Suad Ghareeb Namay passed away peacefully in her sleep in the early morning hours of March 30, with her loving daughter and caretaker, Tina, at her side. She was born February 10, 1929, the eldest of three children to Aftimos and Ghandoura Ghareeb in Aitha al Foukhar, Lebanon. At a young age, she moved with her family to Beirut so she and her siblings could attend the schools of the American University of Beirut.
Suad was stunningly beautiful, captivatingly charming, and irrepressibly courageous. At a time when it was relatively unheard of in Lebanon for a single young woman to leave her family, she traveled alone at 18 years old to the United States to attend American International College in Massachusetts where she studied Early Childhood Development. There, she met the love of her life, Dr. Elliot (Eli) Namay during his visit with his family in Springfield. After a whirlwind romance, they married and returned to Charleston, built their life in the family home on Quarrier Street, and she continued her education in Elementary Education at Morris Harvey College. Sadly, Eli tragically died after less than ten years of marriage, leaving her at the young age of 34 to raise six children on her own, with the help of her sisters-in-law Freda Namay and Vida Farris. Her children became the sole focus of her life and she took great pride in nurturing them to follow in the footsteps of her and her beloved Eli – to be well-cultured and well educated free thinkers, dressing them up and parading them to every symphony and Community Music concert and other cultural events from the time they were just toddlers. Her home became a haven for the masses of her children’s friends and a sanctuary for those who had few other safe and supportive options.
When her children grew old enough to care for themselves, Suad worked at various jobs with Eli’s cousins Fred, Dr. Richard, and Dr. Ed Lewis to support her family. Well into her 80s, she expressed her boundless love for children as a pre-school teacher at St. Agnes Grade School. She dearly loved exploring the beauty of West Virginia, traveling the United States, enjoying live music of every genre, and attending political, labor, and environmental rallies with her daughter.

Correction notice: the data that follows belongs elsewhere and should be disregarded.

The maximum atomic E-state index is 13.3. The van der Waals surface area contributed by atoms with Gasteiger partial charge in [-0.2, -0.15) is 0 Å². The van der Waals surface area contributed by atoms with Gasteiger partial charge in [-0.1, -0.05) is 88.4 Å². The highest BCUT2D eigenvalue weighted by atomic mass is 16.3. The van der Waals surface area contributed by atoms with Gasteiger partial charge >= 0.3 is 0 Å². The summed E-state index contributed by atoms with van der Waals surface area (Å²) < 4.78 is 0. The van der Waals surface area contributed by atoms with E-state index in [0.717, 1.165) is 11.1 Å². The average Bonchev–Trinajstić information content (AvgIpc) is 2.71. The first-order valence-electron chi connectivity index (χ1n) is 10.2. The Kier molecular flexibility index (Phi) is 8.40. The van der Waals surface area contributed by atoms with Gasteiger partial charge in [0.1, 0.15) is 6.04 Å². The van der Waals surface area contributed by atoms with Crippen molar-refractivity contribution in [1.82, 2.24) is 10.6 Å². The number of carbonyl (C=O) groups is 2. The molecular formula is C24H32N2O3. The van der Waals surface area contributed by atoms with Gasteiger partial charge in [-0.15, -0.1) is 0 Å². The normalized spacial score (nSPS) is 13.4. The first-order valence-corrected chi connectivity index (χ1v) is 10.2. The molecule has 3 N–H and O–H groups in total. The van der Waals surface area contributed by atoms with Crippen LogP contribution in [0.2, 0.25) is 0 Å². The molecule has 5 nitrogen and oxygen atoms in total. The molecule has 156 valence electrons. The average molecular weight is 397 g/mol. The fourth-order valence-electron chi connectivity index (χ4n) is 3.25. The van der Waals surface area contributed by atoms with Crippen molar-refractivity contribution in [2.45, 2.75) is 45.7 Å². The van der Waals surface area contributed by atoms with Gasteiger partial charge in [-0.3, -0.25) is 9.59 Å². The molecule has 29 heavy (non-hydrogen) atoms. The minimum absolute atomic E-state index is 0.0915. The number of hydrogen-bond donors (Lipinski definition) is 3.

Suad adored her grandchildren and found great joy in passing on her traditional Lebanese cooking and baking skills to future generations of her family. Her hospitality was legendary. She welcomed everyone into her home, feeding an endless parade of friends and family, and hosting countless pool parties almost daily for her children’s friends. During the huge annual St. George Labor Day conventions, her home became the gathering place for visitors from all across the country.
Suad was a devout Orthodox Christian and faithful member of St. George Orthodox Cathedral where she was a member of the Shums il Bir club, the Ladies Guild, Sunday School teacher, and years-long master of the salata at the annual St. George dinner. It is particularly fitting that she transitioned from her earthly life during the Orthodox Paschal Lenten season, as she was a faithful reflection on this Earth of the Holy Theotokos, and this was her favorite season of the Church calendar. She rarely missed any of the weekly Lenten services and quietly and reverently practiced her faith and devotion, providing an example of the true spirit of Orthodox Christianity to all.
Suad was preceded in death by her grandparents, Fares and Miriam Ghareeb, parents Aftimos and Ghandoura Ghareeb, husband Dr. Elliot (Eli) Namay, and sisters-in-law Freda Namay and Vida Farris.
Suad is survived by her children Tamara Namay (Mike), Tina Rose Marie Namay, Nina Cartee, Elliot Namay, Jr. (Gina), Gigi Namay, and Daniel Namay (Tinette); stepson Dr. David Namay (Kevan) and children; grandchildren Eli Namay, III (Ruby), Daniel “D.J.” Namay, Jr., Jordan Namay, and Timothy Namay; brother, Fares (Laila) Ghareeb; sister, Isaf (Farid) Abla; and many nieces and nephews and their families.
Visitation will be from 8:00 to 9:00 p.m. Friday, April 2, following the Akathist to the Theotokos at St. George Orthodox Cathedral on the corner of Lee and Court Streets in Charleston. Trisagion prayers and eulogy will take place at 8:00, immediately following the Akathist – not at the end of visitation as traditionally is done. Funeral services will take place at 11:00 Saturday morning with visitation beginning at 10:00 a.m., with Fr. Joseph Hazar and Fr. Olof Scott officiating.
Memorial donations in honor of Suad can be made directly to St. George Orthodox Cathedral or to the International Orthodox Christian Charities (IOCC) through St. George.
A beautiful tribute to her life by Sandy Wells appeared in the Charleston Gazette and can be seen at the following link:
You may send condolences to the family at: www.barlowbonsall.com
Barlow Bonsall Funeral Home has been entrusted to handle the arrangements.